LOS ANGELES (AP) — University of California students could face significantly higher tuition if the state doesn’t increase funding and voters reject the governor’s tax initiative, school administrators said Tuesday.
Under one scenario, the 10-campus system would raise tuition by six percent this fall if the state doesn’t increase funding by $125 million for 2012-13, according to a document posted online ahead of next week’s UC Board of Regents meeting.
The university would need to consider a mid-year tuition increase in the “range of double digits” — or make drastic cuts to campus programs and staffing — if voters don’t pass Gov. Jerry Brown’s tax plan in November, officials said.
“We’re at a critical stage at the university. The regents would face more draconian choices if the governor’s initiative fails,” Patrick Lenz, vice president for budget and capital resources, told The Associated Press in an interview.
Board members are scheduled to discuss ways to raise revenue and cut costs when they meet in Sacramento on May 16. No action on tuition is expected until July.
As the state grapples with another major budget deficit, California’s public colleges and universities are crafting plans to respond to another series of painful funding cuts.
In Long Beach on Tuesday, the Board of Trustees of the California State University system discussed options to reduce costs and boost revenue to deal with its financial woes. It also took action to address anger over how much campuses pay their presidents.
If UC approves the 6 percent hike, tuition for in-state undergraduates would rise $731 to $12,923, nearly double what students paid five years ago before the financial crisis began. That figure doesn’t include room, board or roughly $1,000 in campus fees.
“Short of an ability of the state to buy out a tuition increase, I’m not sure how we would avoid one,” Lenz said.
But Lenz said the university remains committed to providing financial aid to students from low- and middle-income families. Most UC students from families earning less than $80,000 a year pay no tuition.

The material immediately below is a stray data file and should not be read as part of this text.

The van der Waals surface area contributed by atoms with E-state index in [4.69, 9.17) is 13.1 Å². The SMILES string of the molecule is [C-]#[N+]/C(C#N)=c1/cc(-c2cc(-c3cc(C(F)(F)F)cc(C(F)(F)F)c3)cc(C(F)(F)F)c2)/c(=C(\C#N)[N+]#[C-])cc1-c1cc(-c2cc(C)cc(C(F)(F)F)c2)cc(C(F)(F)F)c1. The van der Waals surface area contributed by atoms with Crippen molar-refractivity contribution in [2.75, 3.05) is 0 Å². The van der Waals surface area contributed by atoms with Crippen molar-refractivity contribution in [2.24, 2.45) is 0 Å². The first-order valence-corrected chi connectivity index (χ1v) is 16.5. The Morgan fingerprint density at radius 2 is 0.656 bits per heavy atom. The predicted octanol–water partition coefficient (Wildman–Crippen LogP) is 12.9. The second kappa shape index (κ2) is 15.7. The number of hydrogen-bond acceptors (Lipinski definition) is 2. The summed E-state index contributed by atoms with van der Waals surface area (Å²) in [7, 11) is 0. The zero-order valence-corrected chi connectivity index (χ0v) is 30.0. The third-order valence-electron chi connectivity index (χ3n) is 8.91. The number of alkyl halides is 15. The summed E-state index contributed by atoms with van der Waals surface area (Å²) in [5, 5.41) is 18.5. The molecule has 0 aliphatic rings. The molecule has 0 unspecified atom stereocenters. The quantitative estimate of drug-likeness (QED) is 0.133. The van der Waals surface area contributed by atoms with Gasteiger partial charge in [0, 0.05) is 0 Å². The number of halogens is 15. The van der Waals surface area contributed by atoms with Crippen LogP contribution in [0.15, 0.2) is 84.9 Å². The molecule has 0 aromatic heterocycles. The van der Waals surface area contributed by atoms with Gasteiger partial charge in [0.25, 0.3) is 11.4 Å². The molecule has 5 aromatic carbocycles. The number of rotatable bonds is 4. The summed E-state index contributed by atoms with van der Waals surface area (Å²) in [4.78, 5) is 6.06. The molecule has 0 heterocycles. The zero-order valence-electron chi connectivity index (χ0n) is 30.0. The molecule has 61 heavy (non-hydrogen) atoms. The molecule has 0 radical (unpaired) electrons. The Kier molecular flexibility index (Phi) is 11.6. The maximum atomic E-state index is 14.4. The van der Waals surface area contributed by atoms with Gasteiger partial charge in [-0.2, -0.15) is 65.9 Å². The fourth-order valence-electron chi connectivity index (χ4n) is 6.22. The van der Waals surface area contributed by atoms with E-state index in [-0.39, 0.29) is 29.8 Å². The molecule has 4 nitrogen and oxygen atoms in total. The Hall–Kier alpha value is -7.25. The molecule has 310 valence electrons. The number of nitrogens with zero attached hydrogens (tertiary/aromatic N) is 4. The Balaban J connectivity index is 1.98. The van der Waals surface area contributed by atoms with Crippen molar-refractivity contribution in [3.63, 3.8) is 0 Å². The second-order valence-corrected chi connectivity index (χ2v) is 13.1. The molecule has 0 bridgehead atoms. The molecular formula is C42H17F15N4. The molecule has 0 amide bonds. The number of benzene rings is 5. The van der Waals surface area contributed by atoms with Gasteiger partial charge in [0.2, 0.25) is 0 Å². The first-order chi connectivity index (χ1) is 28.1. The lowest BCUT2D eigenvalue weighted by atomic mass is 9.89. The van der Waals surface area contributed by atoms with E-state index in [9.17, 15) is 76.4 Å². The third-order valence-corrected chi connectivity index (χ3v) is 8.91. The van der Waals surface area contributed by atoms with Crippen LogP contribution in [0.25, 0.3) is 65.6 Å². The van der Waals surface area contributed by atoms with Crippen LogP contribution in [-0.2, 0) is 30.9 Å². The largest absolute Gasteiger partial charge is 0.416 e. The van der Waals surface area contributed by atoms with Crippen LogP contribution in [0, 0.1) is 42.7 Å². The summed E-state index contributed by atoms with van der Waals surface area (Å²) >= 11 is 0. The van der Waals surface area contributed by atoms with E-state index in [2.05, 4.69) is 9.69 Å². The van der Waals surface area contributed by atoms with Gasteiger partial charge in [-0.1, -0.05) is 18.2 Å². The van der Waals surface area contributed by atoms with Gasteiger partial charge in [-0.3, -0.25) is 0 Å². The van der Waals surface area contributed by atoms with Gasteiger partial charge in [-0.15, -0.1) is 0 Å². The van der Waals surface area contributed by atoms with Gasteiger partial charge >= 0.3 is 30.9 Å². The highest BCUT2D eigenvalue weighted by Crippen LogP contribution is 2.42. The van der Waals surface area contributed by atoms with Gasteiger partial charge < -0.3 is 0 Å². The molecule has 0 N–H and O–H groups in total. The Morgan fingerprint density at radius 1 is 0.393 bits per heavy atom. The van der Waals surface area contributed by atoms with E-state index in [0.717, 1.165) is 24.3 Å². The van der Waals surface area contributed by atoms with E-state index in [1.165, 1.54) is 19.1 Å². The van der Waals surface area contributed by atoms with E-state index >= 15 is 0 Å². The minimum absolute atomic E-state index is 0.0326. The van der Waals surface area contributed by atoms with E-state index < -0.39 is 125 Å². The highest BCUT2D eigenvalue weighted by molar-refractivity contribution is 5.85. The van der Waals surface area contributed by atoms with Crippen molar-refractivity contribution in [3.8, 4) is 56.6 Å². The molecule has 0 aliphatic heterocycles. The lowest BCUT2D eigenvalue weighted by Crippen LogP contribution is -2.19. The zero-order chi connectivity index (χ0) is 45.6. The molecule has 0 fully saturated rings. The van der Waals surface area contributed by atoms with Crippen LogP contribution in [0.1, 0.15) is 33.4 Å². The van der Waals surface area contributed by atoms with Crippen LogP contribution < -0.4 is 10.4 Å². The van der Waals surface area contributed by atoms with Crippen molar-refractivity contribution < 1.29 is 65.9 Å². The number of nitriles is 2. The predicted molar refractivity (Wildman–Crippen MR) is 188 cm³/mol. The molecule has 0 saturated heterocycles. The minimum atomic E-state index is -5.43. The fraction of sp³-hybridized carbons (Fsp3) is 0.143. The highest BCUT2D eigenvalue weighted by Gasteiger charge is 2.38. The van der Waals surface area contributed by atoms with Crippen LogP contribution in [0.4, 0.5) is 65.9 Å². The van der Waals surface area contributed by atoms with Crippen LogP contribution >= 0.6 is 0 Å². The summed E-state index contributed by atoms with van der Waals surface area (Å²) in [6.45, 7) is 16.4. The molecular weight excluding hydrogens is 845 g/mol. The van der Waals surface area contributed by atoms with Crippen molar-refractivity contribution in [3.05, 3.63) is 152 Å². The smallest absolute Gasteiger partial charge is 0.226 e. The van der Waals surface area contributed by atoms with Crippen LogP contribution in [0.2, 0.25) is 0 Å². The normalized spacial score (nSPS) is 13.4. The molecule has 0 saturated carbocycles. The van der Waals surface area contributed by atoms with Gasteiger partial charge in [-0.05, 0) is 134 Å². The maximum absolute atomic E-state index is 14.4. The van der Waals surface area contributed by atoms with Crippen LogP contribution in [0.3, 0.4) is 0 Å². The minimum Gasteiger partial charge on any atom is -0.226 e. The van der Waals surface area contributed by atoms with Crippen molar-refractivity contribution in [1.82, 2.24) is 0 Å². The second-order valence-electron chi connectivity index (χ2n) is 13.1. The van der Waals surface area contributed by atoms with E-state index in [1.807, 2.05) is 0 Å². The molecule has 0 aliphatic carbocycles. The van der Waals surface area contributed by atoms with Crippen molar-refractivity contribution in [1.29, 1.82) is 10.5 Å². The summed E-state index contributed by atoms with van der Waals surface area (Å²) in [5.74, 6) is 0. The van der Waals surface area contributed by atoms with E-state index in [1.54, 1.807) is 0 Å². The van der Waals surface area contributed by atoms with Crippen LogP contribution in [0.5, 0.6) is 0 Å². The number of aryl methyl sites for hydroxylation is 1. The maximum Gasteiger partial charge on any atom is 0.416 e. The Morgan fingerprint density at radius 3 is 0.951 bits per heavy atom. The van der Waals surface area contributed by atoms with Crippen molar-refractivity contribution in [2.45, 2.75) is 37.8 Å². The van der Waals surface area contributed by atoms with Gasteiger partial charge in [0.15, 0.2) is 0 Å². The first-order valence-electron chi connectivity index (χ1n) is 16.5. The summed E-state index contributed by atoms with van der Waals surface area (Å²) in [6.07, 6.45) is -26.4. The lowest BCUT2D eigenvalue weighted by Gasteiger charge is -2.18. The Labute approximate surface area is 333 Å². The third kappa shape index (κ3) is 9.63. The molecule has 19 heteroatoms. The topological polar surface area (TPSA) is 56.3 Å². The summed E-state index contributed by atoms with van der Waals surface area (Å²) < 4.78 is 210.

The amount of the proposed tuition hike could change based on the state’s fluid budget situation, officials said.
“It’s unacceptable,” said Claudia Magana, president of the University of California Students Association. “We can’t keep relying on students to fill this budget gap.”
The tuition scenarios are based on the 2012-13 budget plan the governor released in January. On Monday, Brown is scheduled to release a revised budget proposal based on new projections that state revenues have fallen about $3 billion below expectations.
Administrators said the university is in discussions with the governor’s office about creating a multi-year funding plan for UC if the tax initiative passes. That proposal calls for raising tuition by 6 percent annually over the next five years, so students know how much their education will cost.
Over the past four years, the state has slashed spending on higher education to close yawning budget gaps caused by the financial crisis. The budget cuts have led to steep tuition hikes, course cutbacks, staff layoffs and rowdy student protests.
The UC and CSU systems each lost $750 million in state funding during the current fiscal year. That represents a roughly 20 percent cut for UC and 27 percent reduction for CSU.
Brown previously said UC and CSU would each lose an additional $200 million if his tax initiative is not approved. But UC and CSU officials say the two systems could face even deeper cuts because the state’s budget deficit is much larger than previously projected.
At the CSU trustees meeting in Long Beach, administrators outlined ways to respond to further budget cuts: closing a campus, consolidating administrative services, creating “charter” campuses and programs financed by tuition, raising employees’ health care premiums, increasing tenured faculty’s teaching load and class sizes, reducing sabbaticals, and increasing tuition for out-of-state students and master’s programs.
Chancellor Charles Reed immediately ruled out closing a campus, but indicated he would support asking employees to pay 20 percent of their health care premiums to save $70 million a year.
“Mostly, where we’re going to end up is collective bargaining,” Reed said. “It’s going to be a shared set of hurt.”
The 23-campus Cal State system has already hiked tuition by 9 percent for this fall and frozen admissions for next spring in response to state budget cuts.
A board committee on Tuesday approved a move to ask campus foundations to pay for raises of up to 10 percent for incoming campus presidents, so taxpayers don’t have to pay for them.
The measure is aimed at addressing criticism from faculty, students and lawmakers who say CSU shouldn’t be giving pay raises to executives when it’s hiking tuition, freezing employee pay and restricting student enrollment.
The full board will vote on the policy change on Wednesday.
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